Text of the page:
we interviewed Charles Morenocreator of the notion ’15 Minute City’, adopted by many mayors around the world. This French-Colombian visionary researcher explained why the pandemic proved that his idea could be put into practice.
This notion is based on reducing our time on buses and subways, so that citizens can live close to their workplace, but also close to a hospital or health centre, close to supermarkets, cinemas and theatres, football fields and gyms .
This implies eliminate unnecessary travel, experience the city differently, at a different pace. That our movements are chosen, that they are not by obligation.
-Could you give us concrete examples of urban planning projects by mayors who have put your concept into practice?
-In South Korea, I can tell you an example in the second city of the country, Busan, which is well known for its technology. Since 2020, during the pandemic, the mayor has launched the concept of ‘City of 15 minutes’.
-Were you in Busan?
-I was there and I discovered that the heart of the town hall, a sort of open courtyard, had been transformed to install a playful educational center for children and their parents. They can find stories, short stories, a library, digital items.
-What conclusion did you draw?
The mayor told me that he had taken into account what I said about the Municipality of the 15 minutes, that is, that every square meter can have multiple uses. Because we’re wasting not only our time moving trash, but the square footage of too many buildings because they’re only used for one thing. Therefore, when the business ends, they remain closed. This mayor set an example by installing a play-pedagogical center for families.
-And in Latin America?
-I was in Buenos Aires recently. The microcenter of that city was a corporate center with only buildings to work in. But since the pandemic, people have never returned to those buildings and that microcentre has practically no activities.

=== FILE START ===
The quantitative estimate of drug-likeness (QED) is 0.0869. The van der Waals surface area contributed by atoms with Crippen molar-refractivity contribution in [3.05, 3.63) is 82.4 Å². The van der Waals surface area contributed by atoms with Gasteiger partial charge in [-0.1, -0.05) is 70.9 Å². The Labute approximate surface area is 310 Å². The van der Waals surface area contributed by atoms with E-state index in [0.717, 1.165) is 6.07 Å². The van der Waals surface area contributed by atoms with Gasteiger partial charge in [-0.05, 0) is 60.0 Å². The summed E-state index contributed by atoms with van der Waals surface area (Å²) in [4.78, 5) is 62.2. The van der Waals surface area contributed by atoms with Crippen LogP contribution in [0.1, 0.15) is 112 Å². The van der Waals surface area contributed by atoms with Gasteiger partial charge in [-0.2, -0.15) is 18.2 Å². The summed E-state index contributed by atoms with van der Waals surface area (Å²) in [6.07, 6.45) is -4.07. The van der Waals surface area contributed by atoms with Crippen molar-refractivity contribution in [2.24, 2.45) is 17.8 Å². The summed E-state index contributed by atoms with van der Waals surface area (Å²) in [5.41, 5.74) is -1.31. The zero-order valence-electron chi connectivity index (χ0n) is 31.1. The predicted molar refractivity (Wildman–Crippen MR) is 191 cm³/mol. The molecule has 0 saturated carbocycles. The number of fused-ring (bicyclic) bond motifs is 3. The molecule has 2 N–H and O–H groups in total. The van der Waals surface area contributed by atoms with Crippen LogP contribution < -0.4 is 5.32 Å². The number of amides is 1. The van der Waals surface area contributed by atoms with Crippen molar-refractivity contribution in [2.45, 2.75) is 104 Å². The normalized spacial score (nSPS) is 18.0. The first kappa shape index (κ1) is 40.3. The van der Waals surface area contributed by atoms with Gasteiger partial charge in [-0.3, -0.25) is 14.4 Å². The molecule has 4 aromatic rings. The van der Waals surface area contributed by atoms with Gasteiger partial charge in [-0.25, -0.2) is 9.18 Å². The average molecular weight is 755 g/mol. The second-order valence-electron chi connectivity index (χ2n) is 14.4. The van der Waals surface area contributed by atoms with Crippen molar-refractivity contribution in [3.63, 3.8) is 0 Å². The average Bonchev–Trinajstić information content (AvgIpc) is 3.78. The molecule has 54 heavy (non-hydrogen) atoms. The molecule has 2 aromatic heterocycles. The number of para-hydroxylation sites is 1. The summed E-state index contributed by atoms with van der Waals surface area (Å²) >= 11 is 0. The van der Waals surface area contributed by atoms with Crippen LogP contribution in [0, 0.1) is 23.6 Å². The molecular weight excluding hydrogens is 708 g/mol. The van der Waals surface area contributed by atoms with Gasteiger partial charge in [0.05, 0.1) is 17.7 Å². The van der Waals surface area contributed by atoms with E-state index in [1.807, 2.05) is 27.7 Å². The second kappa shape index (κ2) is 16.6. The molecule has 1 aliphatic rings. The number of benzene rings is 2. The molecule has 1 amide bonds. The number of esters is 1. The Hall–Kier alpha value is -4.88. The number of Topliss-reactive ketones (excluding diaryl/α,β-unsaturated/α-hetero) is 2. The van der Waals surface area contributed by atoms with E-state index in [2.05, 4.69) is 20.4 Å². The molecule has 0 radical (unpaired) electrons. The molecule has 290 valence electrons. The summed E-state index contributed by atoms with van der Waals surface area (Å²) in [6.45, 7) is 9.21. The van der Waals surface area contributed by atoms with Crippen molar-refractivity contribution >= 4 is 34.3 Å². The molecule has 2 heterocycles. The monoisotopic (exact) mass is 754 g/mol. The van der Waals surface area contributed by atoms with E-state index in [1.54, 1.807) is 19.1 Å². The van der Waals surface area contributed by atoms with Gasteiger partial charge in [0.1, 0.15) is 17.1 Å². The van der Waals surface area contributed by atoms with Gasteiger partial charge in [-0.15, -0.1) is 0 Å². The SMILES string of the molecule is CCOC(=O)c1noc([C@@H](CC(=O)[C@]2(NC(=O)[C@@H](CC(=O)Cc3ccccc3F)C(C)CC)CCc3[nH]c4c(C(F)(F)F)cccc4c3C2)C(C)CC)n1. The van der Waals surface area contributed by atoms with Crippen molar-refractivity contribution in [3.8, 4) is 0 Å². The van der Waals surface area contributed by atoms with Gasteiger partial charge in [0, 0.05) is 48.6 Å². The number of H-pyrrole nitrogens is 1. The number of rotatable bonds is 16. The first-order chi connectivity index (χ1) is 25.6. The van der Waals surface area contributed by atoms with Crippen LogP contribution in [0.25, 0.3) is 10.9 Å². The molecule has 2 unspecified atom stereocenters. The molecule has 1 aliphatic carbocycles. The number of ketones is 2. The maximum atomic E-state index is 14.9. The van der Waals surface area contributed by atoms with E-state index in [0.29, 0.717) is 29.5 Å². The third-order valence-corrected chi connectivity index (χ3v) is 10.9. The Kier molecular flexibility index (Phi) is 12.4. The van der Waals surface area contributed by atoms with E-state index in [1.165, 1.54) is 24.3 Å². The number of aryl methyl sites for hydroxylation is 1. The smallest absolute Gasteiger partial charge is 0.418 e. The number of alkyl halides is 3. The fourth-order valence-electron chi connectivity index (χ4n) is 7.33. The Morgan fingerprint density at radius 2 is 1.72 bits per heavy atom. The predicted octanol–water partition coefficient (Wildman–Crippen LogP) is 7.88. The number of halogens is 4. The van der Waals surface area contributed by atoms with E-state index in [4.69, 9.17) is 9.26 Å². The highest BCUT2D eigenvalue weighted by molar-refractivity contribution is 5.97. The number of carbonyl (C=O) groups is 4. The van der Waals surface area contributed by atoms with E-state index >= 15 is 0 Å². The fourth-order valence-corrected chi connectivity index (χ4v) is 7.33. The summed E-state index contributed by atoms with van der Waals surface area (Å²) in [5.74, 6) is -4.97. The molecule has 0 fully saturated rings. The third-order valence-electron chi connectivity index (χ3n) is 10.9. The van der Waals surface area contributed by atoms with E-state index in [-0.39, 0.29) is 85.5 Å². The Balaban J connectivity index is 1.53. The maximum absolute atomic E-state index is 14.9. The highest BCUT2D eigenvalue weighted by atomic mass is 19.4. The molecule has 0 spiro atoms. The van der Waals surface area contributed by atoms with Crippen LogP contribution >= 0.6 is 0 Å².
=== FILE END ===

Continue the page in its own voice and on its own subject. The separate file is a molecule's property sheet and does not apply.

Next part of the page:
Mayor Horacio Rodríguez Larreta has therefore decided to incorporate it into the 15-minute City project so that these buildings are transformed, so that there is a mix of different types of uses. Thus, public space can be used not only for cars but also for other activities.
-Can you give us an example in Paris, where your concept was born?
-The first measure taken by Mayor Ana Hidalgo — who is the co-author of this concept and for this reason I pay tribute to her anywhere in the world because without her this would not have had this global virality — was to open the schoolyards during the weekend. week.
This was the first time this had been done since the creation of public school in France. It was the first time that a school had opened its playgrounds on weekends for activities that had nothing to do with education. Imagine what those closed places are, which are there, ready to be used.
These spaces are recovered for multiple activities. Thus proximity is regenerated, social interest is regenerated. This proximity gives birth to new economic models thanks to trade, thanks to the activities of health centers, thanks to cultural activities. It’s a bit ‘imagination in power’.
-What impact has the confinement had on your concept of the 15 Minute City?
-People realized that it was possible to start it because there were many restrictions on movement. I publicly launched this concept in 2016, after COP 21, which was a key global element in the fight against global warming.
When the pandemic arrived, the mayor of Milan, Giuseppe Sala, in whose city the repercussions were dramatic, took this concept as an element of reflection. He told me that this 15-minute City concept would be the key to safety from the pandemic because we learned to work differently: we had to use new technologies, shop close to our place of residence because we could go very far, to discover our nearby green areas, to talk to our children and not just to communicate with them via WhatsApp. They also have neighborhood social activities.
This mayor, in May 2020, in the midst of the pandemic, held a press conference in which he included the 15-minute Municipality as part of the pandemic exit strategy.
The author is a journalist for RFI
Mark Jones is a world traveler and journalist for News Rebeat. With a curious mind and a love of adventure, Mark brings a unique perspective to the latest global events and provides in-depth and thought-provoking coverage of the world at large.